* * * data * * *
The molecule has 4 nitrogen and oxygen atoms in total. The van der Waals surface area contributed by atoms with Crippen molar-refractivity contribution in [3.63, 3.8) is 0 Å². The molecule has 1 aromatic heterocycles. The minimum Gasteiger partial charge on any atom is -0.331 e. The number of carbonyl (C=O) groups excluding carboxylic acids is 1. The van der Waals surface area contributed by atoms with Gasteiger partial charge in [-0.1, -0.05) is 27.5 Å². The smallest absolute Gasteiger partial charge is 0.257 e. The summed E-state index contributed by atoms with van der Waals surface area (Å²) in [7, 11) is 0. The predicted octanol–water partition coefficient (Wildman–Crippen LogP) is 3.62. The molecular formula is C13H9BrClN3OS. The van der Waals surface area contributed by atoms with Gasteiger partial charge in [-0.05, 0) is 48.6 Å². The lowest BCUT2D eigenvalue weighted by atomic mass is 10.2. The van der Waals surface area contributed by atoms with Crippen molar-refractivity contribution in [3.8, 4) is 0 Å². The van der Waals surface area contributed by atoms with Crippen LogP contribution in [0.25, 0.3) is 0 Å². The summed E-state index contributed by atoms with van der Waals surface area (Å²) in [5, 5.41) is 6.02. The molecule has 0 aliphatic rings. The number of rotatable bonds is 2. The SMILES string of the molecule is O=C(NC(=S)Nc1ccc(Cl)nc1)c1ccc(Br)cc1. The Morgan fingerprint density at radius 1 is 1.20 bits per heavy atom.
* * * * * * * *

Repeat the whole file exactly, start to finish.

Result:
The molecule has 4 nitrogen and oxygen atoms in total. The van der Waals surface area contributed by atoms with Crippen molar-refractivity contribution in [3.63, 3.8) is 0 Å². The molecule has 1 aromatic heterocycles. The minimum Gasteiger partial charge on any atom is -0.331 e. The number of carbonyl (C=O) groups excluding carboxylic acids is 1. The van der Waals surface area contributed by atoms with Gasteiger partial charge in [-0.1, -0.05) is 27.5 Å². The smallest absolute Gasteiger partial charge is 0.257 e. The summed E-state index contributed by atoms with van der Waals surface area (Å²) in [7, 11) is 0. The predicted octanol–water partition coefficient (Wildman–Crippen LogP) is 3.62. The molecular formula is C13H9BrClN3OS. The van der Waals surface area contributed by atoms with Gasteiger partial charge in [-0.05, 0) is 48.6 Å². The lowest BCUT2D eigenvalue weighted by atomic mass is 10.2. The van der Waals surface area contributed by atoms with Crippen molar-refractivity contribution in [3.8, 4) is 0 Å². The van der Waals surface area contributed by atoms with Crippen LogP contribution in [0.25, 0.3) is 0 Å². The summed E-state index contributed by atoms with van der Waals surface area (Å²) in [5, 5.41) is 6.02. The molecule has 0 aliphatic rings. The number of rotatable bonds is 2. The SMILES string of the molecule is O=C(NC(=S)Nc1ccc(Cl)nc1)c1ccc(Br)cc1. The Morgan fingerprint density at radius 1 is 1.20 bits per heavy atom.